Based on the previous analysis, it is fair to say that if people have the intention to erase or “get rid” of discrimination altogether, then using the reverse style is not seen as an effective solution. This approach leads to escalation and conflicts between different groups based on their differences in identity. When minorities are more likely to get a job or go to a university of their choice based solely on the fact that they are minorities, it looks like another form of injustice has occurred. However, it should be noted that society is entering the stage of equality, and in the future, there will be no difference between the races. Thus, Lippert-Rasmussen suggests asking ourselves, “what makes affirmative action morally (un) justified?” (Lippert-Rasmussen, Kasper pg. 10). This is a sensible question as it invites us to carefully assess the advantages and disadvantages of affirmative action and reflect deeply on the implications and consequences of current policies in this area. Without a doubt, the benefits of affirmative action include prioritizing diversity across all races and promoting social mobility regardless of their income or social status. Affirmative action has good intentions to provide minority groups with equal access to various institutions, and decision-making bodies, which will only be a good result for society.
Moreover, the effectiveness of affirmative action has not been fully researched and truly studied, so it seems that it is being used based on assumptions and stereotypes made in different situations. Holzer, Harry, and David noted that “Although the debate over affirmative action is both high-profile and high-intensity, neither side’s position is based on a well-established set of research findings” (Lippert-Rasmussen, Kasper pg. 1). When data on the consequences of affirmative action is lacking, it is not easy to assume that they are not relevant. Therefore, more research results on this topic are needed to avoid misunderstandings and study the data on the consequences of affirmative action properly.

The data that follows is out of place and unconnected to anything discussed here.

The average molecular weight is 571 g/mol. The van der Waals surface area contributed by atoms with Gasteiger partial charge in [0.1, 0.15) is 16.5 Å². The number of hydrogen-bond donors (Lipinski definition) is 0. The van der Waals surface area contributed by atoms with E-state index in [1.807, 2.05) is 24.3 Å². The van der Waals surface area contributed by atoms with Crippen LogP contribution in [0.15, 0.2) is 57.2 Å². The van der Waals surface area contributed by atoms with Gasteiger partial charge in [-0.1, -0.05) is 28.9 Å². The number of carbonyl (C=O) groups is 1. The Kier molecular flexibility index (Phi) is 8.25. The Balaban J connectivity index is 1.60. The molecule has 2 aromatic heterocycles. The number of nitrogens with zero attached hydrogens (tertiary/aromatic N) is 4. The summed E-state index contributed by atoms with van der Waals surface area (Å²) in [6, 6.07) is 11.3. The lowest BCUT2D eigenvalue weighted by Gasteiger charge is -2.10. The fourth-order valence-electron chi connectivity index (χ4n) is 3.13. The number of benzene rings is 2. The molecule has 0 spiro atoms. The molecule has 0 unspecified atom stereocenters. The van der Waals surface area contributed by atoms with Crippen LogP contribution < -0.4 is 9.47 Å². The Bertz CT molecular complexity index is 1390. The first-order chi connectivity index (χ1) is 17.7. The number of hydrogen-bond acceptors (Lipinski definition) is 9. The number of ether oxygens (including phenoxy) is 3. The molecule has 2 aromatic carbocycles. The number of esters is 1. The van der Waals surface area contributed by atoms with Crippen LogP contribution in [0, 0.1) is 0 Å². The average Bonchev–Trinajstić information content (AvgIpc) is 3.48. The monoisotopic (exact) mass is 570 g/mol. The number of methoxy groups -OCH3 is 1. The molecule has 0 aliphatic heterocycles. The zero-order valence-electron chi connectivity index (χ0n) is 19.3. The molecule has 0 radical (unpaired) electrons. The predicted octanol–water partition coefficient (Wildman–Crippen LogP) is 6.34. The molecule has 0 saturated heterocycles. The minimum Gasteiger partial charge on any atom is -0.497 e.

In conclusion, it was shown that affirmative action is a highly debatable topic, although its main implication is probably supported by the majority. In this regard, the main problem that arises is the ‘reverse discrimination that appears as a consequence of certain policies. As a result, people are generally divided into two camps: those who support affirmative action policies and those who do not. However, most of the arguments that appear today are based on people’s presumptions and personal in-group, religious, and moral values. For this reason, further top-level management steps necessitate more research which would help to decide why and whether we should still practice affirmative action around the country and beyond. Analysis, data, and other methods to find the endings to this research are endless to seek within these high-profile communities where disagreement may be happening. However, as of now, people still lack knowledge about the impact of various political and legislative decisions. It is still not fully clear what is the influence of these policies on both members of minority groups and other U.S. citizens. Therefore, to ensure that affirmative action policies bring the maximum benefits for the whole society, all the stakeholders involved must seek to support the evidence-based change.
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Collins, Sharon M., and Dodson, Michelle S. Challenging the Status Quo: Diversity, Democracy, and Equality in the 21st Century. Brill, 2018.
Lippert-Rasmussen, Kasper. Making Sense of Affirmative Action. Oxford University Press, 2020.
Holzer, Harry, and David Neumark. “Assessing Affirmative Action.” National Bureau of Economic Research, 1999. Working paper.
Santoro, Doris A., et al. “Living with Moral Disagreement: The Enduring Controversy about Affirmative Action.” Educational Theory, vol. 69, no. 3, 2019, pp. 355–370. Psychology and Behavioral Sciences Collection, EBSCOhost, Web.